Growing Fruit Trees in Pots

Growing Fruit  Trees in Pots
An English Garden is not complete without at least one or two fruit trees. Nowadays you are very lucky if you have the space to grow a full sized tree or have bought a garden which already has a mature fruit tree in. But lack of space doesn’t mean you can’t grow fruit trees.

There are many cultivars of apples, pears, cherries, plums, peaches and nectarines which will grow happily in pots on your patio, courtyard or dotted here and there in your borders. Their blossom will add an extra dimension to the beauty of your garden.

You can buy ready trained trees in all shapes and sizes or if you can wait buy a maiden (one year old) and train it yourself. Look out for the dwarf, pixy, patio varieties or pyramids or stopovers.

Any container will do as long as it has good drainage holes and is bigger enough for the rootball to fit in easily. A good size pot to start with is about 12in or 30cm in diameter. A good tip is to put a layer of gravel 1-2 in. (2-5 cm) in the base of the container which helps to stop the soil from washing out and makes sure the soil can drain adequately.

You will need to repot your tree after a couple of years to allow the rootball to expand.

Most fruit trees grow best in full sunlight, however there are some that will do well in partial shade – look out varieties in your local garden shop/centre or browse through fruit tree specialist brochures. The best sites are those that are sunny and sheltered from winds. Remember to turn your tree round so that it is able to grow evenly.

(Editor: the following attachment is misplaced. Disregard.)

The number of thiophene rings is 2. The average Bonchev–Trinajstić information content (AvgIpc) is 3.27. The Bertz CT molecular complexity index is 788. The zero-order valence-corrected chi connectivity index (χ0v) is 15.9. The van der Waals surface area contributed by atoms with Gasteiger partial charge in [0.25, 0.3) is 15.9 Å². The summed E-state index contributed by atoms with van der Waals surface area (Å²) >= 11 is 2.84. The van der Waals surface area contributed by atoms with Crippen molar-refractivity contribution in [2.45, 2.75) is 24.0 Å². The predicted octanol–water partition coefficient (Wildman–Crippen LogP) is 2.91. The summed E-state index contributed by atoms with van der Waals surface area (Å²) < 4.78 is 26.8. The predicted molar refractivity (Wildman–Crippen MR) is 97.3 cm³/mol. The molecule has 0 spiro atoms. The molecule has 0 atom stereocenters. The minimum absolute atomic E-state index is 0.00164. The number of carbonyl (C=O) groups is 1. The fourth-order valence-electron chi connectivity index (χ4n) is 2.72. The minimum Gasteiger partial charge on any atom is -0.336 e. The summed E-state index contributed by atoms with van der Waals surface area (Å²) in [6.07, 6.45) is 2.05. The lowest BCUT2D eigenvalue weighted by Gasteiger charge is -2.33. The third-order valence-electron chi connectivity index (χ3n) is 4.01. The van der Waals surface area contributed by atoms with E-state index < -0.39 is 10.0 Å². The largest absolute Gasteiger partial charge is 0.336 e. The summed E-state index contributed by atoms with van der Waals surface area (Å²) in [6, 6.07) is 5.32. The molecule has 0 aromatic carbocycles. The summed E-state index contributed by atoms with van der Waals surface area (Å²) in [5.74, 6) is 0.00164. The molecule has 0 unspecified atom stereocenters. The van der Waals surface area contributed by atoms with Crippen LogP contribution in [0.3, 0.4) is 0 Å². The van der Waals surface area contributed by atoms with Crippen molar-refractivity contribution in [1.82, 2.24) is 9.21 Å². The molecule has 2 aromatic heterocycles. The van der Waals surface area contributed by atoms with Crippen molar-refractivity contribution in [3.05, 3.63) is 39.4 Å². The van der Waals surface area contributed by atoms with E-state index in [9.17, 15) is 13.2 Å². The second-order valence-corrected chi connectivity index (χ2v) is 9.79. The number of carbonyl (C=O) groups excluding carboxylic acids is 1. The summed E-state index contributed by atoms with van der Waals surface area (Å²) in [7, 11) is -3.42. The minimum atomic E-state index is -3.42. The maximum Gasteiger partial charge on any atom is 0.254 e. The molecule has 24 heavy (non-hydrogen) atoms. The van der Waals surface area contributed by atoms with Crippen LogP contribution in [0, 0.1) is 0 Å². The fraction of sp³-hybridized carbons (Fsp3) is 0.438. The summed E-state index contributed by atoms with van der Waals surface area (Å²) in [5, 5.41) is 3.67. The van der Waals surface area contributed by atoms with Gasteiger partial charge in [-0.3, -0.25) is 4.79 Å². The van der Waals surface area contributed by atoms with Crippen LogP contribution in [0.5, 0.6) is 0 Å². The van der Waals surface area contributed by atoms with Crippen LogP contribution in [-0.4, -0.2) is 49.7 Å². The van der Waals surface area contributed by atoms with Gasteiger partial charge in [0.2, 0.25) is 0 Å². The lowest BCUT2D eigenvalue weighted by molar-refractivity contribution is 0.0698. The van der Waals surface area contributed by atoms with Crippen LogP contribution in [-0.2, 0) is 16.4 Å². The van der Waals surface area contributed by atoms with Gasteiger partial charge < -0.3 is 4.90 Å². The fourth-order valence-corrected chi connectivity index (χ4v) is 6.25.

You will need to remember to water your trees 2 to 3 times a week from early to mid spring, and in the summer they will need daily watering. Soil in plastic, metal and ceramic containers will keep moist longer than it does in clay or wooden containers, as the latter allow water to evaporate through the sides.

The more wind your plants are exposed to, the more water they will need. Wind can dry your containers out quickly, so check regularly even if doesn’t seem a particularly warm day.

If you decide to grow more tropical fruits then put your container on wheels or a plant trolley – this will make moving inside or away from the frost so much easier. It is also a good idea if you have repotted your fruit tree into a larger pot as these pots can become extremely heavy to move manually.

Enjoy your garden!

If fruit trees are not for you then why not grow some strawberries in tubs - see the link below.

You Should Also Read:
Growing strawberries in an English Garden.
Climbing Vegetables
Easy to grow English Garden plants for containers.

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